The minute the news broke that Kawhi Leonard signed with the Los Angeles Clippers in July 2019, the Toronto Raptors, who just won the NBA championship, were exiled to obscurity by most. Extinct if you will.
But what these hot take critics failed to recognize was that the Raptors won the NBA title, not just Kawhi Leonard.
It was truly a team effort for the Raptors a year ago. Aside from Leonard, the Raptors team remained in tact. And so did their championship DNA.
It has been on full display throughout the Conference semis against the Boston Celtics.
In Game 3, just 0.5 seconds away from going down 0-3 in the series, Head Coach Nick Nurse draws up a game winning play. His trusted point guard Kyle Lowry delivered a perfect pass, across court to the hands of OG Anunoby, who calmly sunk the 3 point shot as the buzzer sounded.
After getting their hearts snatched once again by the Celtics in Game 5, the tried and tested Raptors were resilient in a classic Game 6.
Their Game 6, double overtime thriller was the pinnacle of a fighting champion doing everything it could too stay alive and fight another day.
It wasn’t pretty, nor ideal for the Raptors, but they got it done as a team.
Rather than dissect the full 58 minutes, let’s pick it up late in the 4th.
With two seconds to go in regulation, OG Anunoby appeared to have an opportunity to give the Raptors a last-second lead. He went up for an alley-oop on the inbounds pass, but Jayson Tatum fouled him, stopping the inbound and giving the Celtics life. As a result the game went into its first overtime period.
Once overtime started, the Raptors were given a spark from the most unlikely of candidates, Norman Powell.
Of the Raptors’ seven most trusted players, Norman Powell is the worst defender. Despite his poor series, Powell was on the floor at the end of the game, part of a decision by Raptors coach Nick Nurse to play a small lineup down the stretch. Ironically enough Powell was inserted for his defense, despite it being his weakness. Nurse wanted the Raptors to be able to defend the Celtics small perimeter centric offensive attack, and Powell allowed them to do so.
While in to help defend, Powell awoke from his playoff shooting slump.
He had come into the game averaging just 8.6 points per game in the series. At times it was so ugly he was almost unplayable. But when the Raptors needed a hero in the clutch, Powell delivered.
No Raptors player, not even the incandescent Lowry, scored more points than Powell in those final 18 excruciating minutes. In fact, he scored 15 of his 23 points in the last seven minutes of the game.
His 23 points were the second most by a Raptors player.
Who finished with the most you ask? Who else other than the Raptors foundation piece, Kyle Lowry.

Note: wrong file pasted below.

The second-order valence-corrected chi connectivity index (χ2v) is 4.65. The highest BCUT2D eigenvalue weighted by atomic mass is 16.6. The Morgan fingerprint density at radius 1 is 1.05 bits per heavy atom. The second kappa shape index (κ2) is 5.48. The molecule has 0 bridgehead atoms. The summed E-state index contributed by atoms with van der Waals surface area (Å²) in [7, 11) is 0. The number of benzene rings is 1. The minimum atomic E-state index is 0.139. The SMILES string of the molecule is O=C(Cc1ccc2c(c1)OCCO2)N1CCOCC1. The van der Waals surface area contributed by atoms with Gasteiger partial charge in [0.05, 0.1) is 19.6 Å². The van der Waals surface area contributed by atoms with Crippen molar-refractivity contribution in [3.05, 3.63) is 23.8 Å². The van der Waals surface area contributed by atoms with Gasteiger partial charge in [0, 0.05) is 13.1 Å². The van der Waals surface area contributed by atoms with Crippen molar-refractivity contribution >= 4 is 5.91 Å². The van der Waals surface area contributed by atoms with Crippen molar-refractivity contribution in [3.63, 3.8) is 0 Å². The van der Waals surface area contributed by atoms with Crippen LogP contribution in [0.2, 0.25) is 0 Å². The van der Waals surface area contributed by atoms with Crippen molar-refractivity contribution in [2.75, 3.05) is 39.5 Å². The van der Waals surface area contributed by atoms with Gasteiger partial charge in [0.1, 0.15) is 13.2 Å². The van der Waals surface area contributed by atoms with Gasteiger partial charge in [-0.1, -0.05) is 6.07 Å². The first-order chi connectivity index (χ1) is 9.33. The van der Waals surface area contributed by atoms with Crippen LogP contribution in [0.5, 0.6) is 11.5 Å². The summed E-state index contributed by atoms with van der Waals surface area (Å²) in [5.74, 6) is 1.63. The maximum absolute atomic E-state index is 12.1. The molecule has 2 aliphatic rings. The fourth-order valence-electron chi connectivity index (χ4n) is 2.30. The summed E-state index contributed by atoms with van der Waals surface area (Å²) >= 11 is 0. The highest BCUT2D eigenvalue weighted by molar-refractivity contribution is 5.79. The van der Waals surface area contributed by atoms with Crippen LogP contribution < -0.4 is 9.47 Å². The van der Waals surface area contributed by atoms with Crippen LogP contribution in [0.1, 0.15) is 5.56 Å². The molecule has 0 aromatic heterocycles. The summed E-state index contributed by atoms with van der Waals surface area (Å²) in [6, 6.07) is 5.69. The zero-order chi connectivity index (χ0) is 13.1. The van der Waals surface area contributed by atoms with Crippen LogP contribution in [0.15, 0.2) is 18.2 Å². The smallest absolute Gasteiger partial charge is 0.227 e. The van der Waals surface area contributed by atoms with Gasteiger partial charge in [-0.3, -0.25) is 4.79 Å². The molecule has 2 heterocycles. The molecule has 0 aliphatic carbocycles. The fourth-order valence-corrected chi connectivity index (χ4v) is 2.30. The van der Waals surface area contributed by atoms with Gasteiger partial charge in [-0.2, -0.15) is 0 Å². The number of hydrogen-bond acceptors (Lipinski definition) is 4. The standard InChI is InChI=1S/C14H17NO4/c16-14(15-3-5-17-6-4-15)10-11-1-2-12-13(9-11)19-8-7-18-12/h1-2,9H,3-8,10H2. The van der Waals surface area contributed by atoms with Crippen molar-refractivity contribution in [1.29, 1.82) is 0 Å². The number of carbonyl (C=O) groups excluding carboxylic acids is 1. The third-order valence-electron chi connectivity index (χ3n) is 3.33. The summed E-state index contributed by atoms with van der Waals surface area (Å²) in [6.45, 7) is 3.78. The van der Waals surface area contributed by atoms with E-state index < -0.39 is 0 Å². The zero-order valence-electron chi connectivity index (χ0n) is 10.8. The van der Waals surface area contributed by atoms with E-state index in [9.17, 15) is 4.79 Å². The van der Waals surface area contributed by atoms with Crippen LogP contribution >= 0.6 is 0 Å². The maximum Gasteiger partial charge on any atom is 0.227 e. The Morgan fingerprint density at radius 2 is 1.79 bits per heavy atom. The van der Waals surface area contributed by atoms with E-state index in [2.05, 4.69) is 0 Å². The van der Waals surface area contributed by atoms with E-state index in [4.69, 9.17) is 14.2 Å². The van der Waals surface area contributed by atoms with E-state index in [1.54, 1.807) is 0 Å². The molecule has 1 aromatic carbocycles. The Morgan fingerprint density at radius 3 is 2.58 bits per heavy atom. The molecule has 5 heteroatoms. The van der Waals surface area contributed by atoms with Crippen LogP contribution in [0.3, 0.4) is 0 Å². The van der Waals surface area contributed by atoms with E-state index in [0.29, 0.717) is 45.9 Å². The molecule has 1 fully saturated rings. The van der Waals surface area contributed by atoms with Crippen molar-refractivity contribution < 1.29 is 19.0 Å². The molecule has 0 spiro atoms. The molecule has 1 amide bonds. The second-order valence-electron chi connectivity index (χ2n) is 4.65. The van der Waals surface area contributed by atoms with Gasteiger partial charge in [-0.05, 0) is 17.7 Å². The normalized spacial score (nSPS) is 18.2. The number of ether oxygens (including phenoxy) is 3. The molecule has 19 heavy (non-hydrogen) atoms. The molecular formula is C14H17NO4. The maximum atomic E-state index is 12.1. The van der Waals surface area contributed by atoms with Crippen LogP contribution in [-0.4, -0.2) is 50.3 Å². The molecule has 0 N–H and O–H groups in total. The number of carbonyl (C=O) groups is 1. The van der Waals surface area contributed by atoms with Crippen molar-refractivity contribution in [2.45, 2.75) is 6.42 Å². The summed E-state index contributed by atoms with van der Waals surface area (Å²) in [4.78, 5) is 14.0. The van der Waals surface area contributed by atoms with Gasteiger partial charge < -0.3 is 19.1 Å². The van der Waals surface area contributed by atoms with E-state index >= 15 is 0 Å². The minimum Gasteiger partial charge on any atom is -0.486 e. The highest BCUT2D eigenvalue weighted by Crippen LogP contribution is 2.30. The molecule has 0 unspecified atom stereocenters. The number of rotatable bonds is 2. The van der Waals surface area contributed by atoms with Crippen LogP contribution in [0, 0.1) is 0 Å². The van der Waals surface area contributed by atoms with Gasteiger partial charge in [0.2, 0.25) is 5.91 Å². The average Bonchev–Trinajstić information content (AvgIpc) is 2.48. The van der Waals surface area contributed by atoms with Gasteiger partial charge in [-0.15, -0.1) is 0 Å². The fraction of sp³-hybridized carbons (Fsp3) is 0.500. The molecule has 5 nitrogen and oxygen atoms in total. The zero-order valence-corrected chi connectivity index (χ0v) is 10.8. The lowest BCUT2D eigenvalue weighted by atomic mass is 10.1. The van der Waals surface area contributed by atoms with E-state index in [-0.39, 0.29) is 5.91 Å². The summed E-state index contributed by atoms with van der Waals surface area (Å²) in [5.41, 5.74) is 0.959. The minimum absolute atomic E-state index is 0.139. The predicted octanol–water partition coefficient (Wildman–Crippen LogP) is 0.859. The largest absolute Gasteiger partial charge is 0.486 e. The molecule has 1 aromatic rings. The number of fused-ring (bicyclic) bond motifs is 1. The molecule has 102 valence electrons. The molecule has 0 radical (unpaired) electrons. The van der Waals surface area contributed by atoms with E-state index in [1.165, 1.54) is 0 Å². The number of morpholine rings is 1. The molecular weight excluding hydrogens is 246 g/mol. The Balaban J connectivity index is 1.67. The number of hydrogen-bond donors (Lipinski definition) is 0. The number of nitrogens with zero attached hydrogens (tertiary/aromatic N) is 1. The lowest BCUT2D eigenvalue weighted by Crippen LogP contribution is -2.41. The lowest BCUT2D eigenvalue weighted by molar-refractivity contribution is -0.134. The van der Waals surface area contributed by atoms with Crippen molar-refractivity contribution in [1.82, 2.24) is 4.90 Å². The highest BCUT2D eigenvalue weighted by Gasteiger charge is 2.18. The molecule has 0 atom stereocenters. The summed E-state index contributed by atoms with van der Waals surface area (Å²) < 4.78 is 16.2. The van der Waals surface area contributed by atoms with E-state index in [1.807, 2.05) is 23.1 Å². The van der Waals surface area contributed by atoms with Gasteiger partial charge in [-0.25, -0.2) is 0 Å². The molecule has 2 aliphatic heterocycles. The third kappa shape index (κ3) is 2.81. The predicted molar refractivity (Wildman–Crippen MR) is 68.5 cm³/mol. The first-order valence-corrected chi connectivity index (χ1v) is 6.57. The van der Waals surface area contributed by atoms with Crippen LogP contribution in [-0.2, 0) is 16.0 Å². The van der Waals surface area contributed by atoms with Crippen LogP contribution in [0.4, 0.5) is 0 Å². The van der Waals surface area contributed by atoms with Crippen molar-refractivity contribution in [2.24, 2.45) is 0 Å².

At 34 years old, standing just over 6 feet, Kyle Lowry is the definition of “heart over height.” Lowry has that championship DNA flowing thought his body, seemingly never turning it off. Just look at him drawing charges in the all star game.
He played 53 minutes on Wednesday night, most of them with three stitches in his chin after taking an elbow from Brad Wanamaker in the second quarter.
Lowry scored 33 points, including the game-winning fadeaway jumper over Kemba Walker, to seal the Raptors 125-122 victory.
COLD BLOODED pic.twitter.com/l684qrNOPY
— Toronto Raptors (@Raptors) September 10, 2020
The Lowry shot that iced the game is obviously huge, but the deciding play of the game for me was the Normal Powell steal on Jayson Tatum.
Powell poked the ball away and was off to the races for a fast break and 1, giving the Raptors a 4 point lead.
YOU BETTER UNDERSTAND THE GRIND pic.twitter.com/03Qh18wvFJ
— Toronto Raptors (@Raptors) September 10, 2020
But beyond Lowry’s exceptional play and the shocking performance by Powell, the Raptors improbable win was defined by nearly every contributor doing something a little abnormal, a little outside his usual comfort zone within this very uncomfortable series, to keep the season going.
How about OG Anunoby?
Anunoby, the Game 3 hero, was playing outside of his comfort for most of the second half. He took the role of “big man” in the Raptors small ball lineup. It hadn’t been a rotation the Raptors used all series long, but Anunoby got it done.
Want him even more out of his comfort zone? Anunoby, the player with the least offensive credentials on the floor, attacked a close out by Kemba Walker, spun away from Theis’s help, and delivered a dime to a wide-open Powell at the top of the key.
Oh and he won 3 jump balls in OT, a task he is rarely ever assigned to do.
Want more examples? See Marc Gasol.
Gasol, whose play was veering toward lamentable tragedy status in the first half after missing a layup and being benched, returned in the 2nd half with vengeance on his mind.
After missing his first 18 3-pointers against the Celtics this season, his 19th dropped, the first basket of the second half. It gave Gasol confidence, something he had been lacking all series long. He went on to knocked down a mid range jumper, and another 3 pointer in the second half. He was no longer shy about letting it fly.
I could go on and on about Serge Ibaka giving pep talks during time outs, or Fred Van Fleet’s courage to shoot through his shooting woes in the first half, and it will all result in the prognosis:
The Raptors have a championship DNA. They’ll look too once again capitalize off it in Game 7 scheduled for Friday night.
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